When the Tulsa head coaching position was vacant following the 2002 season, Todd Graham sent in his application. But it was not until five years later, when Steve Kragthorpe left for Louisville, that Graham would take over the reins as the Golden Hurricane head coach. After serving three years as Tulsa defensive coordinator and one year as Rice head coach, Graham was introduced as Tulsa's 27th head football coach on January 12, 2007. With an annual salary of $1.1 million Graham was the second highest-paid coach in Conference USA, behind SMU's June Jones in 2010. For his offensive coordinators, Graham turned to his good friend Gus Malzahn, then offensive coordinator at Arkansas, as well as then WVU tight ends coach Herb Hand. He also hired former Tulsa quarterback and Tulsa Union HS coach Bill Blankenship as wide receivers coach. In his final season at Tulsa, the team reached a 10–3 record that included a 28–27 upset at Notre Dame and 62–35 win over #24-ranked Hawaii in the 2010 Hawaii Bowl. Graham left Tulsa after four seasons to accept the head football coach position at Pittsburgh.
Bill Blankenship era (2011–2014)Edit
After a brief search, former Golden Hurricane quarterback Bill Blankenship was named Tulsa's new head coach on January 14, 2011, receiving a promotion from special teams coordinator, wide receivers and running backs coach. Blankenship's first two seasons as head coach were marked by success, including a conference championship and Liberty Bowl victory in 2012. But over the next two seasons, Tulsa won a total of only five games, and Tulsa fired Blankenship on December 1, 2014.
On April 2, 2013, Tulsa announced that in July 2014 it would leave C-USA for the league then known as the Big East Conference. The following day, the conference announced its new name of the American Athletic Conference, which took effect once the non-FBS schools broke from the league and formed a new Big East Conference.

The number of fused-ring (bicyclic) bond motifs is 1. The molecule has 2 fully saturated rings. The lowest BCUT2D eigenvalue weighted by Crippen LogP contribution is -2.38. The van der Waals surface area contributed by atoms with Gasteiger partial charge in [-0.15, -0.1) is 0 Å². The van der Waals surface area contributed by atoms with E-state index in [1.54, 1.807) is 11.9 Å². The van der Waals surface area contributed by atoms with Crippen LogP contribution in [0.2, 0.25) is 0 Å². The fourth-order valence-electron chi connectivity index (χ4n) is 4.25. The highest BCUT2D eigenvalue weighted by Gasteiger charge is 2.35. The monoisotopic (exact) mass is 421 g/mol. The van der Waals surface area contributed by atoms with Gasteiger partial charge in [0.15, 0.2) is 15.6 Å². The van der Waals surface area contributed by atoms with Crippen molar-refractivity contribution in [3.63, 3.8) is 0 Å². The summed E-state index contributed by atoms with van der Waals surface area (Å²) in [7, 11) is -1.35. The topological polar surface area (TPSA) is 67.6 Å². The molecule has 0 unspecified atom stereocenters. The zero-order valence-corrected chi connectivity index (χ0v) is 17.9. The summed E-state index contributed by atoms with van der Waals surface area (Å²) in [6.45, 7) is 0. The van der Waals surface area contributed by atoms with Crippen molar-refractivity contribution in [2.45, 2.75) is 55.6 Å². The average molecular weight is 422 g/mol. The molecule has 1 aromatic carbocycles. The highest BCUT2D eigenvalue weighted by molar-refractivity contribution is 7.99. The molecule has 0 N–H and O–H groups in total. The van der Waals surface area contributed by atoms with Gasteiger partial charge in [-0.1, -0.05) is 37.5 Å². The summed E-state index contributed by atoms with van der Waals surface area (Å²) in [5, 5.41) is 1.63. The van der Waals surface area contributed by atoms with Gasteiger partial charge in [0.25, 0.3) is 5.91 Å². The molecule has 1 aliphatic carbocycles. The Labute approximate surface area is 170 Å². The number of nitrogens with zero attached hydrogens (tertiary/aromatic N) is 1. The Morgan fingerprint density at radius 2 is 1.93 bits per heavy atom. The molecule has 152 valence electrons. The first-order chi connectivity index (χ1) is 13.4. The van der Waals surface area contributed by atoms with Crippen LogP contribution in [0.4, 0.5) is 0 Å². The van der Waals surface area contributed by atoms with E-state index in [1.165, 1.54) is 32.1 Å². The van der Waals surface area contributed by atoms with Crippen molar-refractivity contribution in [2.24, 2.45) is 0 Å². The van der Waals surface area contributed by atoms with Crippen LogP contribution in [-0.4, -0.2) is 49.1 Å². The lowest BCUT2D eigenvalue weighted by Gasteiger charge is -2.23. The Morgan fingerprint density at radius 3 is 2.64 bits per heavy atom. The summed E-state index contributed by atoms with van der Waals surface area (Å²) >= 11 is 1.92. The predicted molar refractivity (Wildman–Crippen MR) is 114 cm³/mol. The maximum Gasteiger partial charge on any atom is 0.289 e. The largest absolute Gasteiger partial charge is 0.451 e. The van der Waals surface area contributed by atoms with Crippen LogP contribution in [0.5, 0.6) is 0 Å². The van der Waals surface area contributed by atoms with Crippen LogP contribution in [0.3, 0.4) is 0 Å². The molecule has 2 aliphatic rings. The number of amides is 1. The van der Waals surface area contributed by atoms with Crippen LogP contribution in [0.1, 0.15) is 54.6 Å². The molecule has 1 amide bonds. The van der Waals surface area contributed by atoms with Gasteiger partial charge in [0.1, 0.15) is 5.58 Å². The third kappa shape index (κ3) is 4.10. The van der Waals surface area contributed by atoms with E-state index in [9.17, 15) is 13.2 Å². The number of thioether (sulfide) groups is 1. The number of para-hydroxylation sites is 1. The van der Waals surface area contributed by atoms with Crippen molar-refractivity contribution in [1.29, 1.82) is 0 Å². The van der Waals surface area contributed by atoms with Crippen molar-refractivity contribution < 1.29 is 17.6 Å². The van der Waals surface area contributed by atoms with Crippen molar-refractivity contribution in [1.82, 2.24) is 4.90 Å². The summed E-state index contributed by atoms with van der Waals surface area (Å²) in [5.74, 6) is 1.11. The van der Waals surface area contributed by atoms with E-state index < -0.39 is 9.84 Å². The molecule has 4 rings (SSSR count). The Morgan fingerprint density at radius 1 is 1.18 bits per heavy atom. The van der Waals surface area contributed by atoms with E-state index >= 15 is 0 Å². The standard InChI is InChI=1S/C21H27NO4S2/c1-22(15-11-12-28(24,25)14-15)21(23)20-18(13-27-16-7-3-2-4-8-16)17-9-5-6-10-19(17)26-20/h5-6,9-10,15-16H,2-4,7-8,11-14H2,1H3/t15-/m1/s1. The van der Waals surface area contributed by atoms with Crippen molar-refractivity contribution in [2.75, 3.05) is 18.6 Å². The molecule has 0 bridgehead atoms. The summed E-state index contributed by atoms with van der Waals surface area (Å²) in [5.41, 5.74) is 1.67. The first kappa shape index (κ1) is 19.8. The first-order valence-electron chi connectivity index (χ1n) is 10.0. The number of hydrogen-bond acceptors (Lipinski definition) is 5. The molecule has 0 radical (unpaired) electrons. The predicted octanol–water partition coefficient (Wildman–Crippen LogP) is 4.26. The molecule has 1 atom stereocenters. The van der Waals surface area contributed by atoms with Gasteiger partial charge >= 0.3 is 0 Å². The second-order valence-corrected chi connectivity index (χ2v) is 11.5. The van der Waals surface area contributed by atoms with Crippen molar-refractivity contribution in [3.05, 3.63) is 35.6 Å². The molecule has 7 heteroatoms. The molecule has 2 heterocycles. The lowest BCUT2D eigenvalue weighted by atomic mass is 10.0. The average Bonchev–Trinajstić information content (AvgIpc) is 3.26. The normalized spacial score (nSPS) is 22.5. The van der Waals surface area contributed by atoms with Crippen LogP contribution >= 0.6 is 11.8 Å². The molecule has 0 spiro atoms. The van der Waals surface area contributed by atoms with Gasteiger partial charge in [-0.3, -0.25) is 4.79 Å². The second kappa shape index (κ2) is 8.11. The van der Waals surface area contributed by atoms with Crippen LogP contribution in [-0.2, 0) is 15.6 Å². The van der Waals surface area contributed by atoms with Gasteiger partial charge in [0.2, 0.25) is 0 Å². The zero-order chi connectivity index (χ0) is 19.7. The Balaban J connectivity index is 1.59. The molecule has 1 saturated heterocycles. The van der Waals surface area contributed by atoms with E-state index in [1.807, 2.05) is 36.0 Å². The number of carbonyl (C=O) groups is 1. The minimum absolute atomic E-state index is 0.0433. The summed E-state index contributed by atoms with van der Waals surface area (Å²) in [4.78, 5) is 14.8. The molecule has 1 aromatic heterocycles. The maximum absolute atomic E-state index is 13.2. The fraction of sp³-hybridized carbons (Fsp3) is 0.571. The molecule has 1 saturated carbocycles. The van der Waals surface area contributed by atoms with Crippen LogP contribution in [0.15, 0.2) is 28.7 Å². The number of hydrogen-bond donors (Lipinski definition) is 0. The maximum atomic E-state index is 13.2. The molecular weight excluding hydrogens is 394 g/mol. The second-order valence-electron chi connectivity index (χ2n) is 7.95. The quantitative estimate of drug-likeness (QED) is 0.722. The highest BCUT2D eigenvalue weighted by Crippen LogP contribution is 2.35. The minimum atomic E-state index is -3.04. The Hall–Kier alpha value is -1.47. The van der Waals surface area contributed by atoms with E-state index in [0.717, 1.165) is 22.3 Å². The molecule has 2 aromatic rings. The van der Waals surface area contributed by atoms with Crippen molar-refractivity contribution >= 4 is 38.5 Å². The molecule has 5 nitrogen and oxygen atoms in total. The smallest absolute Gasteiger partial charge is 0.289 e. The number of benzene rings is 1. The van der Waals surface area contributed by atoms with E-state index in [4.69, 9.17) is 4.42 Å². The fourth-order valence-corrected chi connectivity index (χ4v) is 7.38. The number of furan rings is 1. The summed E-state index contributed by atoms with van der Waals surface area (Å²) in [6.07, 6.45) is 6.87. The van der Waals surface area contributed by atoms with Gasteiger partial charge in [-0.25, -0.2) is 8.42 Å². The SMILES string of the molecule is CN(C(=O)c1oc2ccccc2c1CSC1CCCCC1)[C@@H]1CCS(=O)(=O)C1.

Philip Montgomery era (2015–present)Edit
Baylor offensive coordinator Philip Montgomery accepted an offer from Tulsa to become their head coach on December 11, 2014. Montgomery brought with him an exciting, up-tempo, pass-oriented offense he helped install as offensive coordinator at Houston and Baylor under head coach Art Briles.
In Montgomery's first season at the helm, the Golden Hurricane improved to 6–7, with a loss in the Independence Bowl to cap the year. In Montgomery's second season, Tulsa finished 10–3, but fell to 2–10 in 2017.
Tulsa has been a member of the following conferences.:115,153–155
Tulsa has won 35 conference championships, 29 outright and six shared.
|Year||Coach||Conference||Overall Record||Conference Record|
|1916||Sam P. McBirney||Oklahoma Collegiate Conference||10–0||4–0|
|1919||Francis Schmidt||Oklahoma Collegiate Conference||8–0–1||5–0–1|
|1920||Francis Schmidt||Oklahoma Collegiate Conference||10–0–1||6–0–1|
|1922||Howard Acher||Oklahoma Collegiate Conference||8–1||4–0|
|1925||Gus Henderson||Oklahoma Collegiate Conference||6–2||4–0|
|1929||Gus Henderson||Big Four Conference||6–3–1||4–0–1|
|1930||Gus Henderson||Big Four Conference||7–2||3–0|
|1932||Gus Henderson||Big Four Conference||7–1–1||3–0|
|1935†||Gus Henderson||Missouri Valley Conference||3–6–1||3–0|
|1936†||Vic Hurt||Missouri Valley Conference||5–2–2||3–0|
|1937||Vic Hurt||Missouri Valley Conference||6–2–2||3–0|
|1938||Vic Hurt||Missouri Valley Conference||4–5–1||3–1|
|1940||Chet Benefiel||Missouri Valley Conference||7–3||4–0|
|1941||Henry Frnka||Missouri Valley Conference||8–2||4–0|
|1942||Henry Frnka||Missouri Valley Conference||10–1||5–0|